The handset ran both high and low-end games with minimal battery drain too, which made it great for longer journeys or waits, and its performance was largely identical to that of games on a Google Pixel 3, a high-end device.
The large screen is also a benefit for video playback, and when used with the protective cover included in the box in some countries the device was comfortable to hold for long periods of Netflix binging. Its heavy weight does become noticeable after a while, however.
When listening to music through headphones the audio had good levels of bass, but didn’t get particularly loud – likewise the internal speakers’ maximum volume was a little too low.
Of course, the sound quality through the speakers was inferior to what we enjoyed when listening through headphones, but overall the G7 Power doesn’t feel like the best choice if you listen to a lot of music on your phone.
Curiously, when we were listening to music tracks would sometimes pause for no apparent reason. This was possibly due to us inadvertently triggering a Moto Action, and it was infrequent enough not to become a real problem, but it’s still something to watch out for if music is an important part of your mobile experience.
Performance and benchmarks
The Moto G7 Power’s specs vary from country to country – in the UK it comes with 4GB RAM and 64GB internal memory, but US models only have 3GB RAM and 32GB memory.
Both variants come with a Qualcomm Snapdragon 632 chipset and Adreno 506 GPU. We tested the UK version for this review, and so our performance measures and benchmarks are based on that.
In tests with Geekbench 4 the G7 Power returned a single-core CPU score of 1247 and multi-core score of 4440, which puts it closest to devices like the Samsung Galaxy S6, a flagship device from four years ago.
By comparison the G7, which has the same chipset, achieved a multi-core score of 4661, so the G7 Power clearly is at the weaker end of the G7 range, – and none of the phones exactly have cutting-edge specs. In practice, however, there’s very little performance difference between the phones.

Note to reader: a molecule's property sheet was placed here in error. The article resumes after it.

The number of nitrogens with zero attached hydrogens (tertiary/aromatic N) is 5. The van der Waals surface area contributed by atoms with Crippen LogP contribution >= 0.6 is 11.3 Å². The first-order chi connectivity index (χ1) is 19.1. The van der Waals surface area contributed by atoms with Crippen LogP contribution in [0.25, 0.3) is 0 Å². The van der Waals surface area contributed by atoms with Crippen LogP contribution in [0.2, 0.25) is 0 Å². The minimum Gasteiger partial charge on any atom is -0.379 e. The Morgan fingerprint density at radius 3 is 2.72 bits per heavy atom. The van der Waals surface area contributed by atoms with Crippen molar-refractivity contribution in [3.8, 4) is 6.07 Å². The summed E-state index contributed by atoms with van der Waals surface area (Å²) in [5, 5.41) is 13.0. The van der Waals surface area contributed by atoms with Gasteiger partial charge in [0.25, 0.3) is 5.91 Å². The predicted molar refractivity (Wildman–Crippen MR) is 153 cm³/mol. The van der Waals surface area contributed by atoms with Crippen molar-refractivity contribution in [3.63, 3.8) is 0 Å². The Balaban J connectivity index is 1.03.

The G7 Power runs Android 9 Pie, the latest version of Google’s mobile OS, and the phone springs into life extremely quickly when you hit the fingerprint sensor.
When multiple apps were running we found there was often a little lag when using them, or opening additional apps, but other than that, you’d be hard pressed to notice a difference between how Android runs on the Moto G7 Power and how it performs on other similar devices.
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Tom Bedford was deputy phones editor on TechRadar until late 2022, having worked his way up from staff writer. Though he specialized in phones and tablets, he also took on other tech like electric scooters, smartwatches, fitness, mobile gaming and more. He is based in London, UK and now works for the entertainment site What To Watch.
He graduated in American Literature and Creative Writing from the University of East Anglia. Prior to working on TechRadar, he freelanced in tech, gaming and entertainment, and also spent many years working as a mixologist. He also currently works in film as a screenwriter, director and producer.